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Graham Ruthven: Is Argentina finally in love with Lionel Messi?

As Argentina prepare for Switzerland in their last 16 game, the Paddy Power Blog examines the turbulent relationship between South American fans and the world's greatest player...

by Graham Ruthven | June 29, 2014

Argentina’s most famous son isn’t even Argentinean. Well, not in the eyes of some the natives. ‘El Catalan,’ is what Lionel Messi is known as at home, giving us an idea of how he is thought in his own country. He is Argentine only on his birth certificate.

Indeed, Messi left home before Argentina could even get to know him, moving to Barcelona at the age of 13. While the rest of the world spent the next decade falling in love with him, Argentina admired Messi, but nothing more. He wasn’t one of them, like Diego Maradona.

However, Messi was, and still is, the world’s favourite. Even his rivals, like many of the 70,000 Real Madrid fans who applauded him off the pitch after a Clasico hat-trick at the Bernabeu, don’t have the moral stubbornness to hold a grudge.

After all, how could anyone dislike Messi? He is a shimmering, diamond of a player who has defined a generation. Uniquely Messi is both a playmaker in the mould of a traditional Argentinean number 10, and a play-finisher, like an archetypal Brazilian centre forward. Or at least, he was.

Diego Maradona and Lionel Messi

There’s no doubting Messi has been highly effective over the past two seasons or so, scoring an astonishing 96 goals in 89 games for club and country. But the player we all fell in love with was more than just effective.

While other players chase the ball, Messi moved in concert with it, pressing the play and stop buttons whenever he wanted. The Messi of old was irrepressible and unstoppable, playing the game with the exuberance of someone who did so only because he wanted to, not because he was paid to.

Some of the magic vanished

But something changed. Injuries took their toll on the Barca number 10, with every missed game seemingly claiming a chunk of his sporting soul. Even when Messi was at optimum fitness, it was clear some of the magic had vanished.

The spark that made him so special certainly hadn’t gone out, but until a few weeks ago it wasn’t shining so brightly.

Messi’s four goals in World Cup 2014 so far have almost single-handedly taken Argentina through to the last 16 of the tournament, with his first two against Bosnia and Iran respectively sure to make the highlights reel.

But nonetheless, what we saw was the shadow of Messi, even if that was still good enough to see off their group opponents. He drifted in and out of Argentina’s opening two games, only showing up to deliver his game-winning moments. Once again, effective, but not Messi.

Against Nigeria though, the Messi we used to know made an appearance. He only played 63 minutes, but in that time the Argentinean reminded us all of just how great he can be, and why he is the most universally adored figure in football.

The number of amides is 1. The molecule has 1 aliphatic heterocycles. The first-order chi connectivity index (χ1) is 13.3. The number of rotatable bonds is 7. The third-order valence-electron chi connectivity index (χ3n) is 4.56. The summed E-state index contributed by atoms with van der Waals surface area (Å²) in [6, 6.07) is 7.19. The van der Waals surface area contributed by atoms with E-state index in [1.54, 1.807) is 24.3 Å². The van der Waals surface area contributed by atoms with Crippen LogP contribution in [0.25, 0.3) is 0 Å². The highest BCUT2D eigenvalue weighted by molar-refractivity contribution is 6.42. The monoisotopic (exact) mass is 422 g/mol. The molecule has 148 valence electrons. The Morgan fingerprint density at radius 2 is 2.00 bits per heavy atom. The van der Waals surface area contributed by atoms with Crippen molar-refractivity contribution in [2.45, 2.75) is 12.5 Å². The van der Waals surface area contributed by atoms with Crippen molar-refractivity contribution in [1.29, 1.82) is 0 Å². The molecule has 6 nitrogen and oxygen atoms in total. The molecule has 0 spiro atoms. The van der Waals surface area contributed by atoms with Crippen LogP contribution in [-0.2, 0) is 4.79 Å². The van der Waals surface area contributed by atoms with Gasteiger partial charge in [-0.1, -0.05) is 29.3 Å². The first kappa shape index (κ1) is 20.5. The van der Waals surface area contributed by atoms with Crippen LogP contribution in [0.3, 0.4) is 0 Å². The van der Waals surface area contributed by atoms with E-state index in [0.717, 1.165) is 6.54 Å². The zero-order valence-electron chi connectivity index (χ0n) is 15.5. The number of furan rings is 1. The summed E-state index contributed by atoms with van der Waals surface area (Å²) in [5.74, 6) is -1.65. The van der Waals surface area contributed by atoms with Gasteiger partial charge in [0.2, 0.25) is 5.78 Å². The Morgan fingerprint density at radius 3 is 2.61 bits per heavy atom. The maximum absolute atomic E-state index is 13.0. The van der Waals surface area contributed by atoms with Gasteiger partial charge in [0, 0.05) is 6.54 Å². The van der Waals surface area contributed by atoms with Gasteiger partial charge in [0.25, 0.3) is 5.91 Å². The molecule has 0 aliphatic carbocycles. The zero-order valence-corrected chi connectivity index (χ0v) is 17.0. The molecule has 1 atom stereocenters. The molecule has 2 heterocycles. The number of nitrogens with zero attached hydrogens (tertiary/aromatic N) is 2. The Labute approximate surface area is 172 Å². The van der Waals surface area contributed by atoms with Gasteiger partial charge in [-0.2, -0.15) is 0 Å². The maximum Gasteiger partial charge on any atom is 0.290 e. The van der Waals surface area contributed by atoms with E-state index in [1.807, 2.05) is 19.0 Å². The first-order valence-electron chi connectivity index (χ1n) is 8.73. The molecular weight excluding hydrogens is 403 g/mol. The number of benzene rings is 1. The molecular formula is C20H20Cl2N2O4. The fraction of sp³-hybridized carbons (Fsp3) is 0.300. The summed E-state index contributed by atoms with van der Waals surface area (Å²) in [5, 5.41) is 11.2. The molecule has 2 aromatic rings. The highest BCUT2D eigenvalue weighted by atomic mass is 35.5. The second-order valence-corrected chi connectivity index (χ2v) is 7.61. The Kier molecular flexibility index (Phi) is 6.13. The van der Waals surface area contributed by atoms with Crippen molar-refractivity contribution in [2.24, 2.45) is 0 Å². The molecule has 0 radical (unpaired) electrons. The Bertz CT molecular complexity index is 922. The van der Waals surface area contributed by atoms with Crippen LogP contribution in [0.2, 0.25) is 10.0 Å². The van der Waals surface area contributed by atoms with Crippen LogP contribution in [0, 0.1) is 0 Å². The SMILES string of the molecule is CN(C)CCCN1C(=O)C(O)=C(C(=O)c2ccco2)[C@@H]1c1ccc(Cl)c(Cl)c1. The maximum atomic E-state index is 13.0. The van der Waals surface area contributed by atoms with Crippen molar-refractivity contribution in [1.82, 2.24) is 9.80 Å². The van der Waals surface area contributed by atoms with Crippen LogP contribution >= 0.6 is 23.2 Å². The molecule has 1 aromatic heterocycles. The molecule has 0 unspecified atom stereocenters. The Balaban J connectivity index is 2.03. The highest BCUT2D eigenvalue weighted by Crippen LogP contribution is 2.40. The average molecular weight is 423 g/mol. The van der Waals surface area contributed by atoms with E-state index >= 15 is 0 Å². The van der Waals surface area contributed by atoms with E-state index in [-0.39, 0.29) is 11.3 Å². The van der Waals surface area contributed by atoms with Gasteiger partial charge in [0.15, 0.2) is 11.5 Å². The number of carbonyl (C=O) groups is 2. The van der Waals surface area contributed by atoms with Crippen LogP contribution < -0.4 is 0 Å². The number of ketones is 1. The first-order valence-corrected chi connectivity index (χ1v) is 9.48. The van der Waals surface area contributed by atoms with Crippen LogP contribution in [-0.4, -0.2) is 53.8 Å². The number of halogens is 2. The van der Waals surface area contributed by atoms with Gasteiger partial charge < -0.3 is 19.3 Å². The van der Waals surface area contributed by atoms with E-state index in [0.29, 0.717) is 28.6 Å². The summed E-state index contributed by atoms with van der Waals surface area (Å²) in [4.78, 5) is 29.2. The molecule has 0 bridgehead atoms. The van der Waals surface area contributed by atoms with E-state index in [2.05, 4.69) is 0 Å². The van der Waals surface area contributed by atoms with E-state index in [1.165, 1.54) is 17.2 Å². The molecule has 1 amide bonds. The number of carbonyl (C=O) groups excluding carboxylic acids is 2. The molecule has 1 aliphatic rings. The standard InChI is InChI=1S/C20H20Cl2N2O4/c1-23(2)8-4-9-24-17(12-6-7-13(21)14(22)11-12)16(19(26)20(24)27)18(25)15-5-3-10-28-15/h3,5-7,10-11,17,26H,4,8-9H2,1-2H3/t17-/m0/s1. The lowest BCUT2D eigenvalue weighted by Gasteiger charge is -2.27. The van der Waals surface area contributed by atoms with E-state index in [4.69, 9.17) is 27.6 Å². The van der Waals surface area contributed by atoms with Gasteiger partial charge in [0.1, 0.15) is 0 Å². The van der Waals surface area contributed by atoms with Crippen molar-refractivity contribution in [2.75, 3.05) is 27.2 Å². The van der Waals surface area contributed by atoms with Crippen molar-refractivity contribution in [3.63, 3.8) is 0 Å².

The energy had returned to his legs, turning and driving at the opposition every time he picked up the ball. There was a clarity about his game, making the right decisions where before he perhaps wouldn’t have. This was the Messi we all hoped would make this World Cup his own.

Unlike in previous major tournaments, Messi is handling the expectation. The 27-year-old has thrived since being handed the national team captaincy under Alejandro Sabella.

SOCCER: World Cup 2014 Last 16 previews

Argentina haven’t won a trophy since 1993, when they lifted the Copa America. What’s more, they haven’t tasted World Cup glory in 28 years, in which time their rivals Brazil have twice. That is what Messi is burdened with.

“I was the one who gave it to him,” explained Javier Mascherano, Argentina’s previous skipper. “I told him I would no longer be captain. I told Messi he had to be captain because of everything he represented for us.”

So, given that turbulent relationship with his homeland, what does Messi actually represent to Argentina?

Is the real Messi back?

As a footballing culture, Argentina has taken the best of the European game and fused it with South American tenacity to create a style of play they call ‘La Nuestra.’

At times Argentina strum the ball around the pitch like the strings of a guitar, but they’re not averse to taking that guitar and smashing it over your head. And nobody embodies this collective personality better than Messi.

Having swept a free-kick into the back of the Nigerian net, Messi ran to the Argentinean fans at the front of the stand. There were men literally bowing down before him, worshipping the player dragging their team through the World Cup.

If his last appearance on a football pitch is anything to go by, the real Messi is back. The one even Argentina has now finally fallen in love with.

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